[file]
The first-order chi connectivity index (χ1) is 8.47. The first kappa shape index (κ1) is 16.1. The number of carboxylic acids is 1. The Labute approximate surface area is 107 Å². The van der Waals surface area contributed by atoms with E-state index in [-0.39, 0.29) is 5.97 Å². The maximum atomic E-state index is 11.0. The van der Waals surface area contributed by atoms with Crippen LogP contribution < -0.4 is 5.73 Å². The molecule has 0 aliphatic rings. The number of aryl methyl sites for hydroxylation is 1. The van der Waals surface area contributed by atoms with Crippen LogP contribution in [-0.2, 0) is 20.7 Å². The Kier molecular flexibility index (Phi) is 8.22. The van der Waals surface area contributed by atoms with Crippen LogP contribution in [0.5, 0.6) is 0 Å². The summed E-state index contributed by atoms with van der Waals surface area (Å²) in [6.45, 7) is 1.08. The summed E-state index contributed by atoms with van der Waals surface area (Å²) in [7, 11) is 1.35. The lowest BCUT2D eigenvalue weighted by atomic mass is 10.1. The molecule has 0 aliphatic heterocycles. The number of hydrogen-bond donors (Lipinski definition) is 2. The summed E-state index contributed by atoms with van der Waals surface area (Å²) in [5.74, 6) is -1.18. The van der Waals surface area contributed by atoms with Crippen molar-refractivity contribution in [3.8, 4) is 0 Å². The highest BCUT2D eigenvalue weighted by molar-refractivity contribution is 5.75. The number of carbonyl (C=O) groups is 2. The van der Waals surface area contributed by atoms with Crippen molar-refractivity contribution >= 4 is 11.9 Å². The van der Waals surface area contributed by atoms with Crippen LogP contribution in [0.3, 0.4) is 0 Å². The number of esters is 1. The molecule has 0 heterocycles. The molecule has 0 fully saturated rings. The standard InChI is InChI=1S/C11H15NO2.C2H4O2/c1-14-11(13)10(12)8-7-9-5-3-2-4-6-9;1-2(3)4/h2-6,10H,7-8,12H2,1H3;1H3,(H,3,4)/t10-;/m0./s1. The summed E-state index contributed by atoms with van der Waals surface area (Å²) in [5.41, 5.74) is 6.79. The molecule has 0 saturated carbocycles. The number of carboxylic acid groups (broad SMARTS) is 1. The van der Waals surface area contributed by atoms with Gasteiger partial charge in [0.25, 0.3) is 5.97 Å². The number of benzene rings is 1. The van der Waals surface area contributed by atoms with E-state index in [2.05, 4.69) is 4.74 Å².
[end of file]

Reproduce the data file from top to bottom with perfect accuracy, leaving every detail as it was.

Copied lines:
The first-order chi connectivity index (χ1) is 8.47. The first kappa shape index (κ1) is 16.1. The number of carboxylic acids is 1. The Labute approximate surface area is 107 Å². The van der Waals surface area contributed by atoms with E-state index in [-0.39, 0.29) is 5.97 Å². The maximum atomic E-state index is 11.0. The van der Waals surface area contributed by atoms with Crippen LogP contribution < -0.4 is 5.73 Å². The molecule has 0 aliphatic rings. The number of aryl methyl sites for hydroxylation is 1. The van der Waals surface area contributed by atoms with Crippen LogP contribution in [-0.2, 0) is 20.7 Å². The Kier molecular flexibility index (Phi) is 8.22. The van der Waals surface area contributed by atoms with Crippen LogP contribution in [0.5, 0.6) is 0 Å². The summed E-state index contributed by atoms with van der Waals surface area (Å²) in [6.45, 7) is 1.08. The summed E-state index contributed by atoms with van der Waals surface area (Å²) in [7, 11) is 1.35. The lowest BCUT2D eigenvalue weighted by atomic mass is 10.1. The molecule has 0 aliphatic heterocycles. The number of hydrogen-bond donors (Lipinski definition) is 2. The summed E-state index contributed by atoms with van der Waals surface area (Å²) in [5.74, 6) is -1.18. The van der Waals surface area contributed by atoms with Crippen molar-refractivity contribution in [3.8, 4) is 0 Å². The highest BCUT2D eigenvalue weighted by molar-refractivity contribution is 5.75. The number of carbonyl (C=O) groups is 2. The van der Waals surface area contributed by atoms with Crippen molar-refractivity contribution >= 4 is 11.9 Å². The van der Waals surface area contributed by atoms with Crippen LogP contribution in [0.3, 0.4) is 0 Å². The number of esters is 1. The molecule has 0 heterocycles. The molecule has 0 fully saturated rings. The standard InChI is InChI=1S/C11H15NO2.C2H4O2/c1-14-11(13)10(12)8-7-9-5-3-2-4-6-9;1-2(3)4/h2-6,10H,7-8,12H2,1H3;1H3,(H,3,4)/t10-;/m0./s1. The summed E-state index contributed by atoms with van der Waals surface area (Å²) in [5.41, 5.74) is 6.79. The molecule has 0 saturated carbocycles. The number of carboxylic acid groups (broad SMARTS) is 1. The van der Waals surface area contributed by atoms with Gasteiger partial charge in [0.25, 0.3) is 5.97 Å². The number of benzene rings is 1. The van der Waals surface area contributed by atoms with E-state index in [2.05, 4.69) is 4.74 Å².